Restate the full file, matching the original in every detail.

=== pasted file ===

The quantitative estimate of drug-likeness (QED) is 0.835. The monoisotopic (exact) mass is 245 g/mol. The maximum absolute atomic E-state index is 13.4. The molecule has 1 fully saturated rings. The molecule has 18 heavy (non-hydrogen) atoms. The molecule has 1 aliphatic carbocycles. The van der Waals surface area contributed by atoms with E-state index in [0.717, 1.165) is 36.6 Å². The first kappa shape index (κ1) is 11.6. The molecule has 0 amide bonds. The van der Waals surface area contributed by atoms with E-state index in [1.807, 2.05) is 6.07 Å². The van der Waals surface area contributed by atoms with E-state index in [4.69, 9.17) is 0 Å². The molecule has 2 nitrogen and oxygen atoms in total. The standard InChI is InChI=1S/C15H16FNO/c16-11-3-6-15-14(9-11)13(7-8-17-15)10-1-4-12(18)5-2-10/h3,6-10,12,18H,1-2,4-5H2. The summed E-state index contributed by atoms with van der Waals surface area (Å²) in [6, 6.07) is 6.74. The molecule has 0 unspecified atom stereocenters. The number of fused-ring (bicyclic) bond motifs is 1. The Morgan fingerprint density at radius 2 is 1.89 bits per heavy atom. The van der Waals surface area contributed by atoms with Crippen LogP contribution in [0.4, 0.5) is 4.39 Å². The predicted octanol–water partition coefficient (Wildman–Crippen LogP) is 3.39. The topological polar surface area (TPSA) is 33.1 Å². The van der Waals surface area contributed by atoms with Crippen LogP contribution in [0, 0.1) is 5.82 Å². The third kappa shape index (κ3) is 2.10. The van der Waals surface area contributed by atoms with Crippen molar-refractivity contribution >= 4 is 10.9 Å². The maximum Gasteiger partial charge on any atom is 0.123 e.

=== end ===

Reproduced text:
The quantitative estimate of drug-likeness (QED) is 0.835. The monoisotopic (exact) mass is 245 g/mol. The maximum absolute atomic E-state index is 13.4. The molecule has 1 fully saturated rings. The molecule has 18 heavy (non-hydrogen) atoms. The molecule has 1 aliphatic carbocycles. The van der Waals surface area contributed by atoms with E-state index in [0.717, 1.165) is 36.6 Å². The first kappa shape index (κ1) is 11.6. The molecule has 0 amide bonds. The van der Waals surface area contributed by atoms with E-state index in [1.807, 2.05) is 6.07 Å². The van der Waals surface area contributed by atoms with E-state index in [4.69, 9.17) is 0 Å². The molecule has 2 nitrogen and oxygen atoms in total. The standard InChI is InChI=1S/C15H16FNO/c16-11-3-6-15-14(9-11)13(7-8-17-15)10-1-4-12(18)5-2-10/h3,6-10,12,18H,1-2,4-5H2. The summed E-state index contributed by atoms with van der Waals surface area (Å²) in [6, 6.07) is 6.74. The molecule has 0 unspecified atom stereocenters. The number of fused-ring (bicyclic) bond motifs is 1. The Morgan fingerprint density at radius 2 is 1.89 bits per heavy atom. The van der Waals surface area contributed by atoms with Crippen LogP contribution in [0.4, 0.5) is 4.39 Å². The predicted octanol–water partition coefficient (Wildman–Crippen LogP) is 3.39. The topological polar surface area (TPSA) is 33.1 Å². The van der Waals surface area contributed by atoms with Crippen LogP contribution in [0, 0.1) is 5.82 Å². The third kappa shape index (κ3) is 2.10. The van der Waals surface area contributed by atoms with Crippen molar-refractivity contribution >= 4 is 10.9 Å². The maximum Gasteiger partial charge on any atom is 0.123 e.